After seeing that debate if you didn’t like Hillary but was afraid of Donald Trump you were either no longer afraid or less afraid.

In fact even the health result help Trump, a switch on the Ticket can only help Democrats, by looking healthy enough to go on Hillary insures her place on the ticket which will help solidify Trump lead.

As for Lester Holt, he wasn’t Candy Crowley biased but had the standard Bias of omission not bringing up issues that were weak for Hillary Clinton, on the plus side he let the two of them go at it a lot and I think that was a positive as it highlighted the actual differences between the candidate which is what such a debate should do.  Yeah he was biased but I’ve seen so much worse I’m not going to lose any sleep over it.

Put simply Hillary Clinton won this debate in the same way that the British won the battle of Bunker Hill and if she doesn’t understand it today next week when she is still down she sure will.

Update: Stacy McCain gets it

Ross Douthat makes some apt criticism of Trump’s debate performance, but it’s not Harvard-educated pundits who are Trump’s core constituency. This is one of the basic problems with political punditry: Highly educated (and highly ideological) commentators have difficulty imagining how things look to the average voter in Ohio or Florida. Remember how the Bernie Sanders boom during the Democrat primaries caught much of the journalistic world by surprise, in much the same way that Trump’s success in the GOP primaries shocked professional pundits on the Right.


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As you may or may not know I have a “day” job (actually an overnight job) that I was forced to pick up when DaTipJar started falling in a bad economy. I’ve been there since last November other than a brief 3 week period that I was laid off.

A large amount of our work comes during the Christmas season and as a rule hours and staffing increases to deal with the additional volume.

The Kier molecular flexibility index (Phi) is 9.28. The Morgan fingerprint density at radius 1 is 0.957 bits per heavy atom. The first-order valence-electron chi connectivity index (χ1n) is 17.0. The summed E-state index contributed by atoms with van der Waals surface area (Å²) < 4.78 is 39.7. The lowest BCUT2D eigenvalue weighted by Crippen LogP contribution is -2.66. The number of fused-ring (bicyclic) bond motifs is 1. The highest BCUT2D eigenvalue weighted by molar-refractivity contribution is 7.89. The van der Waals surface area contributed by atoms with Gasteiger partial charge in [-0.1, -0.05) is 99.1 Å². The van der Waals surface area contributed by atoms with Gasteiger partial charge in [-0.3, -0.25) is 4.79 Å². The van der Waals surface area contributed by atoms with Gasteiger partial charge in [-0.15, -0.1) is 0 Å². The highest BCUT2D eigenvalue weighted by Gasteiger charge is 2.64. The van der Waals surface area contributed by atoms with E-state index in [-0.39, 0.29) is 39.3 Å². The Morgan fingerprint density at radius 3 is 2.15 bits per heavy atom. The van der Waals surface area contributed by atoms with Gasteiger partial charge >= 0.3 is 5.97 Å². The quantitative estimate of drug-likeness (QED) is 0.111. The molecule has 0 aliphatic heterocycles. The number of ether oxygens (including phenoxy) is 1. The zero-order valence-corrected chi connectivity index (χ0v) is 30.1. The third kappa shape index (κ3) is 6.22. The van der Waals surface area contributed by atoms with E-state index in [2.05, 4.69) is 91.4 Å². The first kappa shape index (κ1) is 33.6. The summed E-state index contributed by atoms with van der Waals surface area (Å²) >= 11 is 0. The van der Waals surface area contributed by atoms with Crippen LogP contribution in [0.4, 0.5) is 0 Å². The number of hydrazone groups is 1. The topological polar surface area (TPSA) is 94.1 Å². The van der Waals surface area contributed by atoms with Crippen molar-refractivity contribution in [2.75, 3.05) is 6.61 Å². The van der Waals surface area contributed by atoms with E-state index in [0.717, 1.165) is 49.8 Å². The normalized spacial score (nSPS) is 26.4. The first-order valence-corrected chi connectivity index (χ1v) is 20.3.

Lately we’ve had a huge surge in work that has kept us busy that is much earlier than expected.

While we’ve all been grateful for this there seemed to be no rational explanation for it until I spoke to a co-worker who told me of a relative who despite having tickets to see the Carolina Panthers play this weekend, decided to give it a miss due to fear of the protesters and violence.

That’s when it hit me.

All over the country we are seeing Terror attacks at malls, black lives matter protests, looting and roads blocked and innocent pedestrians and drivers in danger by violent thugs.

Given that fact why bother to go out and put yourself at risk when you can order product online from the safety and security of your home. Not only is there no physical risk but even if a riot means a trailer carrying your product is burned or looted it is the company’s responsibility to replace it.

Granted the actual chance of getting caught up in any of these things is very very low but when you are ordering product online from your home, the chances go from low to zero.

And thus I’m guaranteed a full 40 hour work week or more for the foreseeable future, although for myself I don’t think the price of riots and terrorism is a price worth paying to get it.